top of page

Blood Transfusions in Pets - Munchkin’s Story

As seen in Collingswood Living magazine.

Munchkin was a 6-month-old Yorkie puppy who came to Pennsauken Animal Hospital for help. Munchkin’s owner told the staff that she had jumped from her arms and had hit her upper teeth hard on the ground. She was bleeding and hadn’t eaten in a day or two. There seemed to be more going on than just a fall.

Munchkin was dull and depressed with a high heart rate (tachycardia) as well as weak pulses.  She had bleeding present in her mouth and bruising on the skin of her ears and melena (digested blood present in stool) present around her rectum.  We placed an IV Catheter and worked on stabilizing her. It was clear she needed immediate help. We did diagnostic bloodwork which revealed severe anemia (low circulating red blood cells) and severe thrombocytopenia (low circulating platelet count). 

Munchkin needed a whole blood transfusion.

Luckily for Munchkin, one of Pennsauken Animal Hospital’s veterinarian’s dogs is a blood donor.  Elliot is a 4-year-old Boxer mix. He was given light sedation and his blood was taken aseptically into the blood collection system to be used for Munchkin.  Once blood collection was finished, blood was directly administered to Munchkin.  In Munchkin’s case, Fresh Whole Blood was needed since he was missing multiple lines of cells (red blood cells and platelets).  

Munchkin stayed at Pennsauken Animal Hospital for 24 hours post-transfusion for any type of reaction. Her post-transfusion bloodwork showed an increase in PCV! She was started on other supportive care to help with her idiopathic anemia and thrombocytopenia such as antibiotics, steroids, and vitamin K.  

Munchkin had a recheck appointment 1-week post-transfusion. Her PCV was holding steady but was still low. We are incredibly happy that the blood transfusion saved her life. She still needs follow-up care but we hope she continues to improve and make a full recovery.  

Let’s Talk More About Blood Transfusions. Did you know that dogs can donate blood?

Dogs do have several blood types.  Ideally, blood typing and cross-matching should be performed before every transfusion in both donor and recipient. 

To be a blood donor, animals must meet a certain criterion and then go through blood testing for infectious diseases as suggested by the 2016 ACVIM Consensus statement.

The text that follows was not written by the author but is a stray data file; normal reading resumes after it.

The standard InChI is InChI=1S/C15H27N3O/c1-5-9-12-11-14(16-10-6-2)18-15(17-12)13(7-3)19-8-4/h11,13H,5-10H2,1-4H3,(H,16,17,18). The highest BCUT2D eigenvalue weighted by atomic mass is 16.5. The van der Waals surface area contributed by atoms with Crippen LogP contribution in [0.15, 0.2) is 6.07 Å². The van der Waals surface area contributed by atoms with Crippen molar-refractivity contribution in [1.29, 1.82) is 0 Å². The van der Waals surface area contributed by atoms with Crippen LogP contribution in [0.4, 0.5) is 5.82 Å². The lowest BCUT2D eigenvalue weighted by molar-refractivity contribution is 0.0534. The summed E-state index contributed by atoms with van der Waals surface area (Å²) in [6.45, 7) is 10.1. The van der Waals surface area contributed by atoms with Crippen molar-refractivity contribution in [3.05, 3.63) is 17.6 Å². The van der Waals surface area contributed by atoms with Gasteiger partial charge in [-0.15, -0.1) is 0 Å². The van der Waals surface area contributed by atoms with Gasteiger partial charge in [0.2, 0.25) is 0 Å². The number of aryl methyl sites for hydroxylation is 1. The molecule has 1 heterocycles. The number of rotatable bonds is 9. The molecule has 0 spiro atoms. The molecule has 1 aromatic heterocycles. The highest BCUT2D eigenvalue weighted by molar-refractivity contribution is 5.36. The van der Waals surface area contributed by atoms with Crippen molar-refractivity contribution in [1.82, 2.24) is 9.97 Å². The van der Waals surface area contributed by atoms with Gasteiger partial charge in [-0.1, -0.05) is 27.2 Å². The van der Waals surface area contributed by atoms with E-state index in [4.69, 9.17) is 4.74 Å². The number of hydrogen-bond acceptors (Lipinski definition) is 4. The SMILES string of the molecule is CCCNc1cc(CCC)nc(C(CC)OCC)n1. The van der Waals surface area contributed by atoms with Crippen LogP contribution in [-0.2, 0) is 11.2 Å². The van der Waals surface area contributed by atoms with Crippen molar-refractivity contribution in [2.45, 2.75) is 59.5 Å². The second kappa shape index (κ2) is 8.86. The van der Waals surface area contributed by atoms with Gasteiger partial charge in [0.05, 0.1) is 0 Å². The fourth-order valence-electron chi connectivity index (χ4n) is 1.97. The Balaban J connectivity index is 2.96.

1. Age 1-8 years old 

  2. Weigh above 20 kilograms 

  3. Normal Body Condition 

  4. Good Temperament  

  5. PCV (packed cell volume) >40%  

  6. Negative for DEA 1 (Blood type) 

  7. No previous history of receiving blood product transmission 

Once blood is donated, there are a few different ways it can be used.  

  1. Fresh Whole Blood is composed of red blood cells, white blood cells, platelets, clotting factors and all components of plasma.  This type of blood is used in acute hemorrhage, trauma and life threatening thrombocytopenia.  FWB is collected directly from the donor and has no processing done.  

  2. Stored fresh Blood can be stored in the refrigerator for up to 4 weeks.  This type of blood can be used in acute hemorrhage and trauma.  It cannot be used in thrombocytopenia. Platelets and clotting factors lose their activity in 4-6 hours from sample.  

  3. Packed Red Blood Cells is composed of centrifuged red blood cells. It can be used for anemia patients.  

  4. Fresh Frozen Plasma is composed for coagulation factors, anticoagulant factors and immunoglobulins. It is obtained from FWB and frozen in the first 8 hours.  

  5. Frozen Plasma is similar to the FFP (Fresh Frozen Plasma) but is not frozen in the first 8 hours.  This type of plasma is usually used for rodenticide poisoning.  

  6. Platelet Rich Plasma is composed of just plasma and platelets. It is used for hemorrhaging patients.  

There are even more different types of blood products but the six types above are the most commonly used.  Storage times vary depending on the type of blood product and can be as short as 4 hours to as long as 5 years.  

Before, during, and after a transfusion, the receiving patient is closely monitored for any type of reaction. Reactions can occur anywhere in the first 24 hours of a blood transfusion.  The most common reaction is an increase in body temperature but can be as severe as shock or death. Transfusion reactions can occur in up to 15% of patient which is why monitoring and hospitalization is so important.  

Blood can be a life-saving tool for pets in severe need. When the construction at Pennsauken Animal Hospital is complete we are excited to start blood drives so we can save more pets like Munchkin!

25 views0 comments


bottom of page